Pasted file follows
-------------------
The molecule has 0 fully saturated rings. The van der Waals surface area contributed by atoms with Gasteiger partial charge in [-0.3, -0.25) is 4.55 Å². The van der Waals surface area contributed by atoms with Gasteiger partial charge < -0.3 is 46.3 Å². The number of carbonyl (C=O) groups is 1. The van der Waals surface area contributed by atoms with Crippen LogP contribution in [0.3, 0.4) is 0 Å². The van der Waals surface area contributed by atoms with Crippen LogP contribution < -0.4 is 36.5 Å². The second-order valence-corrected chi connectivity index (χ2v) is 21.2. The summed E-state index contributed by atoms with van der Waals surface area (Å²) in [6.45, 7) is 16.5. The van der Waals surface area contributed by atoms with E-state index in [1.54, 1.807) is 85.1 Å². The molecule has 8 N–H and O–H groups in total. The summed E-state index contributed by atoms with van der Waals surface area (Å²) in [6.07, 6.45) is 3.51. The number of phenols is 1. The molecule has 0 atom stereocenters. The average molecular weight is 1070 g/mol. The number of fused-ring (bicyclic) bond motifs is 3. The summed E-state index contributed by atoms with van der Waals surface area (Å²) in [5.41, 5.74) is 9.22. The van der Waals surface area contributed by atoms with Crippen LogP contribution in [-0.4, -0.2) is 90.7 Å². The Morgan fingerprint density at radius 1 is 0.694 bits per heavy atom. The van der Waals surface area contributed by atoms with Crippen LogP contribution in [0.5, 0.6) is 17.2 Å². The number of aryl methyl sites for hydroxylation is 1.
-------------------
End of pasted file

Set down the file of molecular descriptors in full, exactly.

The molecule has 0 fully saturated rings. The van der Waals surface area contributed by atoms with Gasteiger partial charge in [-0.3, -0.25) is 4.55 Å². The van der Waals surface area contributed by atoms with Gasteiger partial charge < -0.3 is 46.3 Å². The number of carbonyl (C=O) groups is 1. The van der Waals surface area contributed by atoms with Crippen LogP contribution in [0.3, 0.4) is 0 Å². The van der Waals surface area contributed by atoms with Crippen LogP contribution < -0.4 is 36.5 Å². The second-order valence-corrected chi connectivity index (χ2v) is 21.2. The summed E-state index contributed by atoms with van der Waals surface area (Å²) in [6.45, 7) is 16.5. The van der Waals surface area contributed by atoms with E-state index in [1.54, 1.807) is 85.1 Å². The molecule has 8 N–H and O–H groups in total. The summed E-state index contributed by atoms with van der Waals surface area (Å²) in [6.07, 6.45) is 3.51. The number of phenols is 1. The molecule has 0 atom stereocenters. The average molecular weight is 1070 g/mol. The number of fused-ring (bicyclic) bond motifs is 3. The summed E-state index contributed by atoms with van der Waals surface area (Å²) in [5.41, 5.74) is 9.22. The van der Waals surface area contributed by atoms with Crippen LogP contribution in [-0.4, -0.2) is 90.7 Å². The Morgan fingerprint density at radius 1 is 0.694 bits per heavy atom. The van der Waals surface area contributed by atoms with Crippen LogP contribution in [0.5, 0.6) is 17.2 Å². The number of aryl methyl sites for hydroxylation is 1.